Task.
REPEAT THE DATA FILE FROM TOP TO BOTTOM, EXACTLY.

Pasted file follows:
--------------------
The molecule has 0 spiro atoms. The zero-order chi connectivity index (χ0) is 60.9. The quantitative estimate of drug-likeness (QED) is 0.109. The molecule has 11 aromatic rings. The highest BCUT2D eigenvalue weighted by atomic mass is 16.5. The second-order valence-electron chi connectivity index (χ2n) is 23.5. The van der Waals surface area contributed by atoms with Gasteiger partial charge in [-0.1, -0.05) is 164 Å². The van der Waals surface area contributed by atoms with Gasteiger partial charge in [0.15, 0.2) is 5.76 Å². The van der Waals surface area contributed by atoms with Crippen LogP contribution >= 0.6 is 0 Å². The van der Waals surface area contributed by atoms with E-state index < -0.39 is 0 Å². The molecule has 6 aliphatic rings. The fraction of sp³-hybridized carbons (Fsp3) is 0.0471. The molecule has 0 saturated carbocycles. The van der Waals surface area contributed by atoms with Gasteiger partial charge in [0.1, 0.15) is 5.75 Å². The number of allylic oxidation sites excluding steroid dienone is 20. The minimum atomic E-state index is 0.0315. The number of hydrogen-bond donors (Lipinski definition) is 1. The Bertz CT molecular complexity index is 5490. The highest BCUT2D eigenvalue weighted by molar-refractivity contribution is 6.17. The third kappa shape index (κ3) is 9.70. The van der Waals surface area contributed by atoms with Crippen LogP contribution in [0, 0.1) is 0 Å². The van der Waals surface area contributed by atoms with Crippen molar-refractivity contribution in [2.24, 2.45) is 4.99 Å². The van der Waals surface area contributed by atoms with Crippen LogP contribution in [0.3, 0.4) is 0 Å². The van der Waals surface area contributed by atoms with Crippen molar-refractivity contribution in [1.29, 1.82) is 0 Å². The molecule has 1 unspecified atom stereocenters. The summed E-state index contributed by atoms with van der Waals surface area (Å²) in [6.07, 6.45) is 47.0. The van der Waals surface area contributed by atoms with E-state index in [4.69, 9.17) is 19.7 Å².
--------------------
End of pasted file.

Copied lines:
The molecule has 0 spiro atoms. The zero-order chi connectivity index (χ0) is 60.9. The quantitative estimate of drug-likeness (QED) is 0.109. The molecule has 11 aromatic rings. The highest BCUT2D eigenvalue weighted by atomic mass is 16.5. The second-order valence-electron chi connectivity index (χ2n) is 23.5. The van der Waals surface area contributed by atoms with Gasteiger partial charge in [-0.1, -0.05) is 164 Å². The van der Waals surface area contributed by atoms with Gasteiger partial charge in [0.15, 0.2) is 5.76 Å². The van der Waals surface area contributed by atoms with Crippen LogP contribution >= 0.6 is 0 Å². The van der Waals surface area contributed by atoms with E-state index < -0.39 is 0 Å². The molecule has 6 aliphatic rings. The fraction of sp³-hybridized carbons (Fsp3) is 0.0471. The molecule has 0 saturated carbocycles. The van der Waals surface area contributed by atoms with Gasteiger partial charge in [0.1, 0.15) is 5.75 Å². The number of allylic oxidation sites excluding steroid dienone is 20. The minimum atomic E-state index is 0.0315. The number of hydrogen-bond donors (Lipinski definition) is 1. The Bertz CT molecular complexity index is 5490. The highest BCUT2D eigenvalue weighted by molar-refractivity contribution is 6.17. The third kappa shape index (κ3) is 9.70. The van der Waals surface area contributed by atoms with Crippen LogP contribution in [0, 0.1) is 0 Å². The van der Waals surface area contributed by atoms with Crippen molar-refractivity contribution in [2.24, 2.45) is 4.99 Å². The van der Waals surface area contributed by atoms with Crippen LogP contribution in [0.3, 0.4) is 0 Å². The van der Waals surface area contributed by atoms with Crippen molar-refractivity contribution in [1.29, 1.82) is 0 Å². The molecule has 1 unspecified atom stereocenters. The summed E-state index contributed by atoms with van der Waals surface area (Å²) in [6.07, 6.45) is 47.0. The van der Waals surface area contributed by atoms with E-state index in [4.69, 9.17) is 19.7 Å².